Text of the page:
But why haven’t any of these young chefs thought fit to research or extend their own culinary traditions? Is it because Makande (Tanzanian kidney beans dish) sounds more exotic than rajma-chawal or because “wine-poached salmon with truffles” has a sexier sound than galauti kebabs? “The leeway to experiment with Indian cuisine is less,” agrees corporate chef Vikas Seth of Aurus in Mumbai. “It isn’t as if one cannot experiment but if I were to serve paneer caviar in spinach sauce, it would be an insult to that dish,” he says. His colleagues accept what the chef says: It may be possible to tinker with presentation of Indian food. But within a country where traditions are firmly established and food cooked within homes more often than not many notches higher than what you’d find within restaurants, it isn’t easy to market anything not familiar or “authenticated”. For his part, Seth’s paean to his own hometown, Amritsar, comes by way of “scaloppini of chicken marinated in chilli and cilantro”. Chicken tikka any one?

Devraj Halder, brought up in Dhanbad by a quintessential Bengali mother “who is the world’s best chef”, also has an interesting hypothesis as to why you will find “90 per cent Bengali chefs specialising in French cuisine”. Halder believes that the “roots of French and Bengali cooking are the same”. Both — the cuisines, not chefs — are subtle, focus on the freshness of ingredients rather than too much flavouring and both involve laborious, slow cooking. The chef himself has found other inspirations. An innovative food festival that he put together, for instance, offered dishes using flowers as the main ingredient. “In Bengal, we use banana flower, so I thought why couldn’t we cook with other flowers too?”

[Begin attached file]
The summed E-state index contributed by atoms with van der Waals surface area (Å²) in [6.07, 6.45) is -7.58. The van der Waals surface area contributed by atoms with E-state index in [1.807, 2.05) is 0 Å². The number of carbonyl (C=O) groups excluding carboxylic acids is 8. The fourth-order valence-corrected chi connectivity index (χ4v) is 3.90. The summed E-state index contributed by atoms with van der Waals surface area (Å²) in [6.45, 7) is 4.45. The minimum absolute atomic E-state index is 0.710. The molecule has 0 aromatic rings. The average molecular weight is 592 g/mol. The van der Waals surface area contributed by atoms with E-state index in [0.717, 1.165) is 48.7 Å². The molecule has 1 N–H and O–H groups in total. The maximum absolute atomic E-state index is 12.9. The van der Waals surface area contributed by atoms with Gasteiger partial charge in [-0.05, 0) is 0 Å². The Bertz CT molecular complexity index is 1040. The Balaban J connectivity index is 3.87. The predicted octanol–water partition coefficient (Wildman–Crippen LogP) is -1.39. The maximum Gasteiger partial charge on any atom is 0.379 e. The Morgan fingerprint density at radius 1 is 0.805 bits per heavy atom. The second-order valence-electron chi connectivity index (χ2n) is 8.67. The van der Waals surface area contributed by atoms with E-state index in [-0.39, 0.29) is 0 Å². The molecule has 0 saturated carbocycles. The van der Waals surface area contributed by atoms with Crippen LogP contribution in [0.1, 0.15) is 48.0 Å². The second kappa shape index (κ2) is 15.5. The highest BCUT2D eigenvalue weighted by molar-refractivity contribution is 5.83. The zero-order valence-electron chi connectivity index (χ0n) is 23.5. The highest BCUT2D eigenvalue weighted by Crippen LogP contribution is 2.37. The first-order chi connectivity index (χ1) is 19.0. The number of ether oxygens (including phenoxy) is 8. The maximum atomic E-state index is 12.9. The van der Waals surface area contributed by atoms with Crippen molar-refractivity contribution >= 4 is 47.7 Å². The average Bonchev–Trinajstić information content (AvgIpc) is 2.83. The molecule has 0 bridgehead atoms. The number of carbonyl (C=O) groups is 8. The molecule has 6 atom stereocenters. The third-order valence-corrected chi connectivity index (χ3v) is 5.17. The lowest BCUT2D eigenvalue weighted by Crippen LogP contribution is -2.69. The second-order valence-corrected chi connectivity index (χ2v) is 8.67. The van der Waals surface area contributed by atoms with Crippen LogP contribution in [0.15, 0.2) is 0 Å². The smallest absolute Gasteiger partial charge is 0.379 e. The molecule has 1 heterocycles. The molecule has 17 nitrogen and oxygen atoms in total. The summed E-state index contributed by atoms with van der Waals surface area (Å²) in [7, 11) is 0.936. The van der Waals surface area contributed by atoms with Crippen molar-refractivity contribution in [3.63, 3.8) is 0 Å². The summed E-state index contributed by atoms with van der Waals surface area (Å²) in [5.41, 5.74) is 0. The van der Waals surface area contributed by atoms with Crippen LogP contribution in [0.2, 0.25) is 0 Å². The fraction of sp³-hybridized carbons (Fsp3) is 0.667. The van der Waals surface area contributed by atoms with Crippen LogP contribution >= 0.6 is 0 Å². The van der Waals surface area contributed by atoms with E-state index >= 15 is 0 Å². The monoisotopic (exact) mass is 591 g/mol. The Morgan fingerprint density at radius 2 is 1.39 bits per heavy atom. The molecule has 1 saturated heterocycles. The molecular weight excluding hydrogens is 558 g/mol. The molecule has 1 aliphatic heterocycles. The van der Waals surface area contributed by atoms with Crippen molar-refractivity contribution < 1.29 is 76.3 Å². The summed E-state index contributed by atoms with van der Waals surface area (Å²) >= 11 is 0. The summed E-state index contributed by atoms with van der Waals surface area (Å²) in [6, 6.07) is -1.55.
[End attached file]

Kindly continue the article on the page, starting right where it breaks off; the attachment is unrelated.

But there are chefs who are applying their training in Western — primarily classic French — techniques to Indian recipes. Bakshish Dean at The Park, New Delhi, grew up in Simla in a household where food was always no-fuss because both his parents were working. Local dhabas, noodles made by a Chinese shoe-maker and indeed qormas and salans cooked by a family that lived in a masjid opposite Dean’s house, provided for some adventure till Dean, a struggling chef-in-training landed in Hemant Oberoi’s kitchen at the Mumbai Taj. At that time, in the early 1980s, the hotel used to run Ménage a trois, a European restaurant where chefs from all over the world would come and cook. This was to be Dean’s training ground. “Classic French cooking is really superior,” he says earnestly, “you can’t go wrong with it,” he adds.

At Fire, The Park’s contemporary Indian restaurant, Dean applied French techniques to desi recipes. “In 2004, we wanted to introduce duck mussalam but failed. The chef trained in Indian was boiling the duck in water and finishing it in the tandoor just as most restaurants will prepare the raan. All the flavour got lost as a result,” the chef recalls. This was when he suggested the confit method—an old technique where meat is poached in its own fat, slowly, after a 24- (or 36-) hour marination. “It is 110 per cent accurate. When we turned out the duck, it was finished in 10 minutes by six people.” Today, under Dean, even dishes such as the nihari are cooked in controlled temperature in the oven rather than slowly simmered in a pot, which may damage the joints of meat, and all fish preparations are cooked in the oven, smoked with a live piece of coal later. “We are not meddling with flavours, it’s just a change in mindset,” says Dean. As you spoon up the nihari, you wouldn’t know.

(The article appeared in Times of India Crest on Nov 14)

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One Response to “Duck Confit Musallam”